The patents for industry-standard (Sony/Philips et al) red-book music cd ran out years ago, paving the way for ALL SORTS of headaches, aggravation and lawsuits. (Witness Sony's insanely short-sighted, bonehead, infamous, notorius, corporate-crippling ROOT KIT "copy protection" SCAM.) NO present-day cd ripper deals with that sort of s--t, I don't think.

On a less threatening level, there are all kinds of other, ongoing copy-protection red-book-violating screw-ups that companies (like Warner Brothers) enjoy toying around with.

I forget which ZZ-Top album it was, but ONE of the tracks was hopelessly trashed. (It played 'ok' in my dvd player), but EAC gave me nothing but noise-noise-noise. <This is not a limitation of the software.>

Anyway...... nice talking to you ! -- Klingy --

1718.2.2009 13:59

majQa' Klingy,

maj batlh ghoH,

'Iw HIq Hoch ghup lopno'

joq 'oj

chong jatlh QaQ vaj Klingy.


http://mughom.wizage.net/

1822.2.2009 4:16

I'm currently in the process of ripping a CD-R that skips. It was originally burned from FLAC files. I don't know what the problem is (if anybody can suggest possibilities I'm open to them - I use only name-brand blanks and the burner is a Plextor 760A), but EAC seems to be able to copy the tracks. One six-minute-long track, however, took 18 hours.

I'll submit a full report after all the tracks are ripped and I do a listening test. Here's hoping I won't break the 18-hour record.

PS WILL this burn out my drive? (It's a new "Plextor" 820SA)

______________________________________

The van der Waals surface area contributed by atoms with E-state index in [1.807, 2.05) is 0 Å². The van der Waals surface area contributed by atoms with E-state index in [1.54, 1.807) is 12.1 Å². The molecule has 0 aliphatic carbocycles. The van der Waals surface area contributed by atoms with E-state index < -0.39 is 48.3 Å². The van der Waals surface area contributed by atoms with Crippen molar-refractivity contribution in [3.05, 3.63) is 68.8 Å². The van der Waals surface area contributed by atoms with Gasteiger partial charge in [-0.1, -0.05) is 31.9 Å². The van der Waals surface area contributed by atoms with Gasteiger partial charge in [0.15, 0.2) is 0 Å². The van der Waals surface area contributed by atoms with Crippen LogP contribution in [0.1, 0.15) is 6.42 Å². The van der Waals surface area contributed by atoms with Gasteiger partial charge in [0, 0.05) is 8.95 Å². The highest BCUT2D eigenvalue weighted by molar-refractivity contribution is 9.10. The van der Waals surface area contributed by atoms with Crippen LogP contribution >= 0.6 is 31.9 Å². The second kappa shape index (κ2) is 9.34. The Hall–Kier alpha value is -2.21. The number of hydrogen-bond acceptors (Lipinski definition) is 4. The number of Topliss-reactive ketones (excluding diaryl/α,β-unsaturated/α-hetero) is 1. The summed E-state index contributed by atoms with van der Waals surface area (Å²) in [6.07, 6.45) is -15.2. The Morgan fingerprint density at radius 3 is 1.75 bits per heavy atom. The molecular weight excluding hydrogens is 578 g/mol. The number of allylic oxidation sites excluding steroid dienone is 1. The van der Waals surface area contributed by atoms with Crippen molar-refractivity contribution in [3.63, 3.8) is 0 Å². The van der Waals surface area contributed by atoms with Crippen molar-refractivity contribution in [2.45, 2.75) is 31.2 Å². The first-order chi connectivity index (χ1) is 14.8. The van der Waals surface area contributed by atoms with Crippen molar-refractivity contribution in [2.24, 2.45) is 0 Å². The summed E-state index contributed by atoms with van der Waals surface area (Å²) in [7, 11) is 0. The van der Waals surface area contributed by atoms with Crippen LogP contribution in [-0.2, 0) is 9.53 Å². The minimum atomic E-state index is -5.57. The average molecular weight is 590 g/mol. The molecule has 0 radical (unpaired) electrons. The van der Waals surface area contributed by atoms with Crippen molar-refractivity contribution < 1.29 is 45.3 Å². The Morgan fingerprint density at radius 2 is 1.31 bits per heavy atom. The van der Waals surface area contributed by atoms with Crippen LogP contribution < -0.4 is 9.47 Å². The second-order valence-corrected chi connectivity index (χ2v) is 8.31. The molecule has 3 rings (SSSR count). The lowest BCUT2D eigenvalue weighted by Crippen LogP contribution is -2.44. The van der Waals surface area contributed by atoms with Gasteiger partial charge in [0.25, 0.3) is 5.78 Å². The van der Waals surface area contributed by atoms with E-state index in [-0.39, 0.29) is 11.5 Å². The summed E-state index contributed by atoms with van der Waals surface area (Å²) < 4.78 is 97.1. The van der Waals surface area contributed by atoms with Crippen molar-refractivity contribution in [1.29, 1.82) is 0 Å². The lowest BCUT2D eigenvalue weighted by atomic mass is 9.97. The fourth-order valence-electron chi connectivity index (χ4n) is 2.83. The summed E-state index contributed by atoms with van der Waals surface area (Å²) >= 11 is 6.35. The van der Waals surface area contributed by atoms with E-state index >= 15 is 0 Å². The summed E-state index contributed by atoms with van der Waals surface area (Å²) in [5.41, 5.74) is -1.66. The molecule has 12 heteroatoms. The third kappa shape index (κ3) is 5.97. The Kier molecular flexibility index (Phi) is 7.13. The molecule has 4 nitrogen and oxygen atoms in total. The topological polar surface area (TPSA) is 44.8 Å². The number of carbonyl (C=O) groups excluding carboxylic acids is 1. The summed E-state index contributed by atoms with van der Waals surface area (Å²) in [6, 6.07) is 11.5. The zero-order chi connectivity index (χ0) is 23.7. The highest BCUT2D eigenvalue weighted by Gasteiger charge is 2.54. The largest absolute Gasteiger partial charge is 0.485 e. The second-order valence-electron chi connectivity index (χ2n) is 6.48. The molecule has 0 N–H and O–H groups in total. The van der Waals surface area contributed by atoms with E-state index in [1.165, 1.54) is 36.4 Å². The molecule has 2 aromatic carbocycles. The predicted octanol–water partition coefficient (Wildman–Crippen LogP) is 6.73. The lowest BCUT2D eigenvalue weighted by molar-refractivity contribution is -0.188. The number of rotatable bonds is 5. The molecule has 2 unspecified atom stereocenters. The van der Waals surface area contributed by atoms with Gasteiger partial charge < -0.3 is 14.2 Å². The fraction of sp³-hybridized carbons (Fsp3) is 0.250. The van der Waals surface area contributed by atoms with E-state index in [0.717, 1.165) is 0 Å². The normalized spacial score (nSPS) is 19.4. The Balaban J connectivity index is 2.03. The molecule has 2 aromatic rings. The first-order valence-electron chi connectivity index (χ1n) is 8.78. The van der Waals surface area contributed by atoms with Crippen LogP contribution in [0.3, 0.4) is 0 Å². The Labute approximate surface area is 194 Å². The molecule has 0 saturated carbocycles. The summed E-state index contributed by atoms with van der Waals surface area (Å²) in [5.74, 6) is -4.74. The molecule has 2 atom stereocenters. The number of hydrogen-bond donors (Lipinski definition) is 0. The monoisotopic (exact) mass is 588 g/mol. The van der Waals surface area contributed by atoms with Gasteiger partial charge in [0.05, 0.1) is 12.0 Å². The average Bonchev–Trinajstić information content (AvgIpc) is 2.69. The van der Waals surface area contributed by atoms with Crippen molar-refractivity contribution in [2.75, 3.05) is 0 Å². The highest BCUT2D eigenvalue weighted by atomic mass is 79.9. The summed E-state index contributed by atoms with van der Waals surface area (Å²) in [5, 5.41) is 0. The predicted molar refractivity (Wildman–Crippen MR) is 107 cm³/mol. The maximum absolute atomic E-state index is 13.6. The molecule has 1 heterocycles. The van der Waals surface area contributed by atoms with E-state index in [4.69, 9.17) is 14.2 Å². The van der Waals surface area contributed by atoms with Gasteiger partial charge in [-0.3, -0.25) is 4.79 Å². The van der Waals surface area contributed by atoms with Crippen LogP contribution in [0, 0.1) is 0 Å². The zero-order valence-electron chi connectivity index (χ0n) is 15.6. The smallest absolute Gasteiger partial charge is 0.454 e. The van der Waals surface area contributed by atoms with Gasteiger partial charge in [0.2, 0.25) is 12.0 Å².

Okay, here's the update: After I finished ripping all the tracks, I listened to them all the next morning and several had errors - ticking, skips, noise, etc. The log files for these showed quality rates as low as 88%. Some had taken several hours to rip.
So I reinserted the disc and re-ripped the tracks that had errors. To my surprise, most of them ripped with no errors and showed perfect to almost perfect quality. But in ripping the last of the bad tracks - which was also the last track on the disc - errors started to show up.
I wondered what might account for a track taking hours to rip on one attempt and then ripping perfectly on a later attempt and decided it might be heat.
So I pressed the "Skip track" button, ejected the disc, and stuck it in the refrigerator for about 10 minutes. Then I stuck it back in the drive and the track ripped perfectly.

Below are the logs for this same track - the first after ripping the four most difficult tracks (with the disc in the drive for several hours), and the second after chilling the disc for 10 minutes:
____________________
1)
Track 31
Filename I:\IMG\Caldara_Maddalena\CD2\Chi serva la beltā.wav

Suspicious position 0:00:00 - 0:02:46
Suspicious position 0:02:49 - 0:02:50

Peak level 98.5 %
Track quality 88.1 %
Copy CRC 59E78E60
Copy finished
There were errors
_________________________
2)
Track 31
Filename I:\IMG\Caldara_Maddalena\CD2\Chi serva la beltā.wav

Peak level 98.5 %
Track quality 99.9 %
Copy CRC D72A5977
Copy OK

No errors occured
__________________________

Any comments are welcome.

This message has been edited since its posting. Latest edit was made on 23 Feb 2009 @ 5:39

1924.5.2009 15:43

I've used EAC for a few years. One thing I have found is that a CD that gives errors and starts taking time when ripping from my DVD-CD burner drive, it often rips quickly and easily if I move it to the CD burner (DVD playback only), which I bought specially for this purpose. I've theories about wavelengths, but who cares, it works. BTW, I set the two drives for different DVD regions - no bearing on EAC, but handy when playing DVDs.